A civil war between the loyalists of the ruling Empress and a powerful noble faction broke out in Orlais. The Circle of Magi has gone rogue, and the Templar Order seceded from the Chantry to wage their own civil war on the mages. Can you save the world from itself?
Excellent game. Better than the last two, an interesting story and plenty to do. Very long gameplay time: around 200 hours for a completionist (if not more, if you really take your time!)
Just a quick review. (Excluding Deep Roads DLC from this review.)
+ solid Party-Based RPG goodness
+ your own faction, RTS elements
+ pretty much everything that isn't listed as a flaw
- little to no customisation of your faction; most of the customisation (except perks) is cosmetic and superficial, you can't e.g. pledge your service to (minor spoiler) the Elder One so you don't really have any freedom at all, you cannot e.g. build more defenses for your stronghold or defend it against invasions, recruit more inquisition forces, and so on, the RTS element is pretty shallow
- no benefit in rejecting agents/companions - illusion of choice - for example Cole - there is no real benefit in not having him as a companion, there is no real alternative choice
- areas are quite small (vs e.g. the Witcher 3, the second Witcher's area - the first big one - is like 4-8 times bigger than Hinterlands)
- invisible walls (vs Skyrim, DAI is terrible with placement of those)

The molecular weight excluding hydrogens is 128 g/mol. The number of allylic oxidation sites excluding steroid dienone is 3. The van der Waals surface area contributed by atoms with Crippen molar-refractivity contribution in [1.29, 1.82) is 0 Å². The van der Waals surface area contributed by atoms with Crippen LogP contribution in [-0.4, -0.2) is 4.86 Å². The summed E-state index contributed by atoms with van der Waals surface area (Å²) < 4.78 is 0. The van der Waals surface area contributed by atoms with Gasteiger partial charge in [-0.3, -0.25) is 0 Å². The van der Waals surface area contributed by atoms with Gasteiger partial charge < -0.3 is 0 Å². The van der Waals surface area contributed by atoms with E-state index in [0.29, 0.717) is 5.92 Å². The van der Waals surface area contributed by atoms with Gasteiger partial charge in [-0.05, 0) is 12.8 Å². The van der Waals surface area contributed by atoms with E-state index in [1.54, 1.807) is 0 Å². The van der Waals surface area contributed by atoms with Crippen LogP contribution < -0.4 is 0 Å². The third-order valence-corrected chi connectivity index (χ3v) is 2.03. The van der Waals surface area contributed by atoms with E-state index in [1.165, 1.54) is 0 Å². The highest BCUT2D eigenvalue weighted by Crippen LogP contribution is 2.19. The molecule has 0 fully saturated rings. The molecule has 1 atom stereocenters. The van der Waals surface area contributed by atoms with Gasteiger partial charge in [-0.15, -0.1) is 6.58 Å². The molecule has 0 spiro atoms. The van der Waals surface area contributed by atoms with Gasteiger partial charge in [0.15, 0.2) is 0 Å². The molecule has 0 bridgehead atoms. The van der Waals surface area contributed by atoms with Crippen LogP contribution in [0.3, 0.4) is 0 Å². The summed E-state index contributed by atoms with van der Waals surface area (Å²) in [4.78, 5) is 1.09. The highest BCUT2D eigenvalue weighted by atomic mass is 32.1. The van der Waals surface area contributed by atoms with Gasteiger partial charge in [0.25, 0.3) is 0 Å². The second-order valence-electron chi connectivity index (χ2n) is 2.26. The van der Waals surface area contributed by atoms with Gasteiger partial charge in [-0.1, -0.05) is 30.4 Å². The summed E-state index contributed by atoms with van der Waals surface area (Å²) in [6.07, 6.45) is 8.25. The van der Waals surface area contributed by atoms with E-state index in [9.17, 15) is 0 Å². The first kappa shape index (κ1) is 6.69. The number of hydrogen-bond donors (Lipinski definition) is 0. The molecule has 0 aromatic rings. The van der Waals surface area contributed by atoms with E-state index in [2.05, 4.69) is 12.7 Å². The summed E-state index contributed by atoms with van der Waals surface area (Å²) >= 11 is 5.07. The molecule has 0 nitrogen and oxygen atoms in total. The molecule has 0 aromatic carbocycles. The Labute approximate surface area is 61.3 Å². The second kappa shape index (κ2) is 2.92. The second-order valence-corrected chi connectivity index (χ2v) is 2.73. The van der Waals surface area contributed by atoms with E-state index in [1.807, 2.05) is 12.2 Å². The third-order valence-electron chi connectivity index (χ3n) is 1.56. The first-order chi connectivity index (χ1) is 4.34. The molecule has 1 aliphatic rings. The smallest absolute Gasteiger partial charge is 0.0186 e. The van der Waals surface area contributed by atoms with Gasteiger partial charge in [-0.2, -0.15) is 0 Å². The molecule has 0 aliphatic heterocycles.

- minor issues, such as (PS4) cannot remap X button (jump button) to any skills e.g. evasion (which functions as "jump" for rogues) and which also would allow for 2nd switch X button for another skill - most times jumping in DAI is pretty useless because of invisible walls; another minor issue e.g. BioWare screwing the game because of amulets of power exploit (ONE of the most important items as they give you or your party member additional skill point), (minor spoiler) the storage chest is available pretty late in the game, no accurate junk item indication, and similar minor deficiencies
- soft level cap; around 25 levels - game is balanced this way but for higher levels you either have to grind or kill dragons you already killed (so no real progress beyond that) - there should be some continuity, e.g. rifts un-sealing themselves and spewing higher level demons, or something